Until recently, the Louvre drawing was thought to be an autograph drawing, although already in 1902 Müntz cast doubt upon this attribution.  A comparison of the handling of the drawing with any of Rosso’s surely autograph pen and wash drawings, such as the Throne of Solomon (Fig.D.34) and the Pandora and Her Box (Fig.D.67a), and with similarly executed drawings that are also heightened with white, such as the Mars and Venus (Fig.D.42a) and the Annunciation in the Albertina (Fig.D.43a), indicates that the clumsily executed Vertumnus and Pomona cannot actually have been executed by Rosso.  The pen lines are monotonously thick and unvaried and the washes and highlights are in places so uncontrolled as to appear little more than smears.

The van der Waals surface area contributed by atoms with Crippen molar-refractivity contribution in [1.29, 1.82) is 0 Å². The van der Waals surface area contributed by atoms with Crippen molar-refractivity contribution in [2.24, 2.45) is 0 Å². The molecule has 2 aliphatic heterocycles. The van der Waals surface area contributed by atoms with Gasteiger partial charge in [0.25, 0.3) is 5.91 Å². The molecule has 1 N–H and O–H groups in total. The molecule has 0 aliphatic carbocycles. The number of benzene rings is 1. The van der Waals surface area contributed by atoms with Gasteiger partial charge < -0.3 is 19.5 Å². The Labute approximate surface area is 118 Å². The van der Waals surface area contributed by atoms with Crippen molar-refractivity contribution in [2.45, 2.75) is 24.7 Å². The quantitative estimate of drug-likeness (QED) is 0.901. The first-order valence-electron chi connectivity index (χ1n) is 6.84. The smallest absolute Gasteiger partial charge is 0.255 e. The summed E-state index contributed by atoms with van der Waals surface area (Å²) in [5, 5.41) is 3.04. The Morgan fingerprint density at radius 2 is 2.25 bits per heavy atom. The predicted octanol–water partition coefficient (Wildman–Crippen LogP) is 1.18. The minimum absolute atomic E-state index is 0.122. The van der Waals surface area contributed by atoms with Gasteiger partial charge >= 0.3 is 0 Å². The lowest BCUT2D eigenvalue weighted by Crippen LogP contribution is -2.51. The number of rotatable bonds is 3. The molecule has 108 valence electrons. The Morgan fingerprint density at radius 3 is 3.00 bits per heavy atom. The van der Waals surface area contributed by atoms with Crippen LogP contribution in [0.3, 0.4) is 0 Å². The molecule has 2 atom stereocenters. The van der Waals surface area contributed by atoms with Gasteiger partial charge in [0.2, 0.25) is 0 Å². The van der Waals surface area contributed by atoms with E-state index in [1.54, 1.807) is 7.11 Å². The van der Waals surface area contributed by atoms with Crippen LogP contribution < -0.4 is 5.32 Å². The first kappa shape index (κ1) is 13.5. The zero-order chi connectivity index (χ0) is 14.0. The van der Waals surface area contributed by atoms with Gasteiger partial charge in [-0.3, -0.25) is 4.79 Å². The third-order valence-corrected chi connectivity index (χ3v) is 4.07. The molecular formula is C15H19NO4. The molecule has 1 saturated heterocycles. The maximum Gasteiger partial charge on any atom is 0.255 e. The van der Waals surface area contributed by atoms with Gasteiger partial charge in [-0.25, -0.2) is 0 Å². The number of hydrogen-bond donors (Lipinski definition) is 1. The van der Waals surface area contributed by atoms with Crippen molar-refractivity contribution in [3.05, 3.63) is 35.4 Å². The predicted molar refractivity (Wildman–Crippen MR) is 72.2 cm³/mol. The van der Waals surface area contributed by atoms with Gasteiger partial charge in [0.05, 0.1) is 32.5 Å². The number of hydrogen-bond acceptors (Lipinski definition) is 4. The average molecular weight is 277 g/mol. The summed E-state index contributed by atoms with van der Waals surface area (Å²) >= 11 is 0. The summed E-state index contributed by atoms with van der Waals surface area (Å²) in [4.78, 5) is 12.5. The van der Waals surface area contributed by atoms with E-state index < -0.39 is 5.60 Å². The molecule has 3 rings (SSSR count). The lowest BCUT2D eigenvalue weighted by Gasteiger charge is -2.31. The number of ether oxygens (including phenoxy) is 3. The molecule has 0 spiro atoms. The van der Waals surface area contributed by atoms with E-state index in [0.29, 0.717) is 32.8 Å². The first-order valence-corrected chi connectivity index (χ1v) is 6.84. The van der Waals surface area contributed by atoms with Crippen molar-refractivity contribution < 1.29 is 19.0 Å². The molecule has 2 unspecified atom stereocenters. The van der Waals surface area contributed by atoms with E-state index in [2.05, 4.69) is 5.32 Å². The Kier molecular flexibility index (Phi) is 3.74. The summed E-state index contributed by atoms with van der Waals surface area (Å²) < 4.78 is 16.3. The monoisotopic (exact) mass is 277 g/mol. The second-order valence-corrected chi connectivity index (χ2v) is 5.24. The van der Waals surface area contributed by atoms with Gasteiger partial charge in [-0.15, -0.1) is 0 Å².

However, the drawing has received serious attention as an autograph drawing and hence must be looked at carefully for what it does actually present.  As Fantuzzi’s etching of this scene is in reverse of the drawing, the latter cannot have been copied from it.  Furthermore, the print, because it shows a complete background, only part of which appears in the drawing, cannot have been copied from the latter.  Fantuzzi’s other etching related to the Pavilion of Pomona, but of the stucco frame that was designed for the Vertumnus and Pomona (Fig.E.63), shows details, such as the four masks at the sides, that are not, in their specific character and positions, the same as those found around the edges of the Louvre drawing.  Hence, the drawing from which his etching of the frame was made – supposing that it had in its center the composition of Rosso’s narrative scene, which is unlikely – would not have served Fantuzzi for his etching of Vertumnus and Pomona.  However, the few details of a frame in the Louvre drawing are very similar to what appears in the latter etching by Fantuzzi, except for the absence of the wing that juts into the drawing at the left, the slightly higher placement of the garlands above, and the square format of the etched scene which is set within an oval in the drawing.  What at first seems likely is that the Louvre drawing and Fantuzzi’s etching of this scene are both copied from a single lost drawing by Rosso that Fantuzzi only slightly altered with respect to the differences noted above.  But there is also evidence that suggests that there was another similar but more finished drawing by Rosso that Fantuzzi actually used for the etching.